Five-Step Process: Step One

by | Oct 4, 2022

In Algebra Project classrooms, the first step to learning mathematics is to capture student engagement. And so, the first step to the Five-Step Curricular Process is a shared physical event, a popular example being a trip. Students will hop on a bus or subway or simply do a walking tour together, and travel through town, marking landmarks along the way.

This isn’t done as some bait-and-switch whereupon returning to the classroom they’re suddenly asked to figure out what X equals in relation to the trip. It really is just a trip. Something they can discuss using their own natural language, what we call “people talk,” when they return. And it is done as a necessary on-ramp to students viewing math as accessible and approachable.

Because of the strict focus on experience, this may give some the false impression that the experience itself is remedial, or “not really math.” Meanwhile, viewing math only as the rote memorization of equations is, what others may argue, “not really math.” These shared experiences are valuable for camaraderie and onboarding, but they also are mathematically rich. Having such experiences enables students to interpret the abstract equations of mathematics from a more concrete perspective. This, in turn, allows them to become more effective learners of mathematics.

Bill Crombie, Director of Professional Development at the Algebra Project, sat down with Greg Budzban, a research mathematician active in curriculum development with the Algebra Project, to discuss how mathematics actually emerges from physical experience. Or, in his words, “Just like collisions in physics produce all sorts of new particles, I think the collision of consciousness with the physical world somehow creates ideas.”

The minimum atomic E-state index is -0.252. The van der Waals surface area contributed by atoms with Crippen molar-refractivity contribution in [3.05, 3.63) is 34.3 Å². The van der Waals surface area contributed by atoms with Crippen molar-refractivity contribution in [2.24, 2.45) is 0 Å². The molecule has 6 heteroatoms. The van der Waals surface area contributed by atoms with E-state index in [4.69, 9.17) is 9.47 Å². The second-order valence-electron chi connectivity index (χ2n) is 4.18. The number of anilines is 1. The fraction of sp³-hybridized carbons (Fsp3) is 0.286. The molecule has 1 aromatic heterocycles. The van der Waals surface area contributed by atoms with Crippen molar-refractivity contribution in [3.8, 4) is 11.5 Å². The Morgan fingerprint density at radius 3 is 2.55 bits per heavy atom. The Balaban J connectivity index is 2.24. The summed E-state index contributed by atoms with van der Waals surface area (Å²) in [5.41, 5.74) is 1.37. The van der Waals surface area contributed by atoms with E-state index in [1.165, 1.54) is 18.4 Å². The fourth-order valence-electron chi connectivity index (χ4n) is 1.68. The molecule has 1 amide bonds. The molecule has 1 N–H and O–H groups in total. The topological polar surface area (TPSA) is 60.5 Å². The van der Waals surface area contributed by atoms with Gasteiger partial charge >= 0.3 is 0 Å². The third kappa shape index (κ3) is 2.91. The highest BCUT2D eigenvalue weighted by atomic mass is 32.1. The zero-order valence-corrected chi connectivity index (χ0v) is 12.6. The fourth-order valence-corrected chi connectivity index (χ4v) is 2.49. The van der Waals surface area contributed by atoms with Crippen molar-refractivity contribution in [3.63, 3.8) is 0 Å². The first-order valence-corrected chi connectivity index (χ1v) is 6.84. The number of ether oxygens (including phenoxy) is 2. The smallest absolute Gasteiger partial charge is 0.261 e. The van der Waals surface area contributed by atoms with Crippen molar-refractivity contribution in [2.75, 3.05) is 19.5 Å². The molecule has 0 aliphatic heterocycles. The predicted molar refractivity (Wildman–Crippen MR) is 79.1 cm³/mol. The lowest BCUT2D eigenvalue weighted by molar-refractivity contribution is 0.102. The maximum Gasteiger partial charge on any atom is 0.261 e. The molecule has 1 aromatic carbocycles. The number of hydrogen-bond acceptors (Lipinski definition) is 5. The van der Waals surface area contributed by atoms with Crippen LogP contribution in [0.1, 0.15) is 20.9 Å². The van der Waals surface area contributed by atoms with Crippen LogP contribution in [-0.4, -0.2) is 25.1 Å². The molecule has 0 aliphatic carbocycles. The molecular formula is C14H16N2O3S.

The following interview has been edited for length and clarity…

Bill: Can you tell us a little bit about your history with the Algebra Project, your work with Bob Moses?

Greg: I began as a research mathematician who did work in, you could call it probabilistic decision processes.

Then I met Bob and we did some work together on developing curriculum for the Algebra Project. And as I’ll mention in a moment, it was really his conception of the Five-Step Curricular Process and what I thought about where mathematics emerges, and there was this very nice synergy between his ideas and mine.

That really got me excited in a lot of different ways about working with him and the Algebra Project. Later, I went into university administration, became chair of the math department at Southern Illinois University, Carbondale. And then eventually Dean of Arts and Sciences at the SIU Edwardsville campus. Two years ago, I retired from that. And I’ve been working with the Project on various things ever since.

Bill: I would like to kick off with a very broad question, from your perspective, where does mathematics come from?

Greg: I started off in pure mathematics. I also did work on the applied side basically because I needed to pay the bills. But, being on both sides of that line certainly, I think, reinforced my philosophical ideas about where mathematics comes from and that it does, I think, emerge from experience. The way I’ve described it is, what we call consciousness collides with what we call the physical world. And from that collision, all sorts of things happen. Just like collisions in physics produce all sorts of new particles, I think the collision of consciousness with the physical world somehow creates ideas.